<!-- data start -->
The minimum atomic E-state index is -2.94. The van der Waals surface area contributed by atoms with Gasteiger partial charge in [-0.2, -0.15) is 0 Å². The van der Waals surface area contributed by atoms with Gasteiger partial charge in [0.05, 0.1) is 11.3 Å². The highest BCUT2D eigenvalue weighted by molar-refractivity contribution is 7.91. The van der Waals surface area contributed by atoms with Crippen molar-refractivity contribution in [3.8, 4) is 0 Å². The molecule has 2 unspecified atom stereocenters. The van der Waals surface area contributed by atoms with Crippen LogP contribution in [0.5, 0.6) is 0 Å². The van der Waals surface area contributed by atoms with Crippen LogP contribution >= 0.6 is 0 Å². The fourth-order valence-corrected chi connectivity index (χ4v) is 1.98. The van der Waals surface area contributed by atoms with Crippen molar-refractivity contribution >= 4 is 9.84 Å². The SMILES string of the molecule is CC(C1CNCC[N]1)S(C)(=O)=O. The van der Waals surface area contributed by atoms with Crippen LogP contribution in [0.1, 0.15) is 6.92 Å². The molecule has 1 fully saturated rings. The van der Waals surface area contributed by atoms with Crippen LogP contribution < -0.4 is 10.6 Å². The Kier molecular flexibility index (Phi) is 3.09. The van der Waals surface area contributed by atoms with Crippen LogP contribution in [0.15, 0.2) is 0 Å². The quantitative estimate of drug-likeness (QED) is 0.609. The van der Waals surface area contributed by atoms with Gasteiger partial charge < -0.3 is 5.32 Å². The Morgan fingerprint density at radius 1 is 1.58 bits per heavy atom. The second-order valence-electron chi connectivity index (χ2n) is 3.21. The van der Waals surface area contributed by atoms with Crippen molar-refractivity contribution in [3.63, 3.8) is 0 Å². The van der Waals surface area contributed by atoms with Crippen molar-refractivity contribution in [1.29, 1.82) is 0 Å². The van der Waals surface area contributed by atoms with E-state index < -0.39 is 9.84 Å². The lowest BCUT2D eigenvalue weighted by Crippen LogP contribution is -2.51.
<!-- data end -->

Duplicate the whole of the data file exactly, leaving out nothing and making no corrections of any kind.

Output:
The minimum atomic E-state index is -2.94. The van der Waals surface area contributed by atoms with Gasteiger partial charge in [-0.2, -0.15) is 0 Å². The van der Waals surface area contributed by atoms with Gasteiger partial charge in [0.05, 0.1) is 11.3 Å². The highest BCUT2D eigenvalue weighted by molar-refractivity contribution is 7.91. The van der Waals surface area contributed by atoms with Crippen molar-refractivity contribution in [3.8, 4) is 0 Å². The molecule has 2 unspecified atom stereocenters. The van der Waals surface area contributed by atoms with Crippen LogP contribution in [0.5, 0.6) is 0 Å². The van der Waals surface area contributed by atoms with Crippen LogP contribution >= 0.6 is 0 Å². The fourth-order valence-corrected chi connectivity index (χ4v) is 1.98. The van der Waals surface area contributed by atoms with Crippen molar-refractivity contribution >= 4 is 9.84 Å². The SMILES string of the molecule is CC(C1CNCC[N]1)S(C)(=O)=O. The van der Waals surface area contributed by atoms with Crippen LogP contribution in [0.1, 0.15) is 6.92 Å². The molecule has 1 fully saturated rings. The van der Waals surface area contributed by atoms with Crippen LogP contribution < -0.4 is 10.6 Å². The Kier molecular flexibility index (Phi) is 3.09. The van der Waals surface area contributed by atoms with Crippen LogP contribution in [0.15, 0.2) is 0 Å². The quantitative estimate of drug-likeness (QED) is 0.609. The van der Waals surface area contributed by atoms with Gasteiger partial charge < -0.3 is 5.32 Å². The Morgan fingerprint density at radius 1 is 1.58 bits per heavy atom. The second-order valence-electron chi connectivity index (χ2n) is 3.21. The van der Waals surface area contributed by atoms with Crippen molar-refractivity contribution in [3.63, 3.8) is 0 Å². The van der Waals surface area contributed by atoms with Crippen molar-refractivity contribution in [1.29, 1.82) is 0 Å². The van der Waals surface area contributed by atoms with E-state index < -0.39 is 9.84 Å². The lowest BCUT2D eigenvalue weighted by Crippen LogP contribution is -2.51.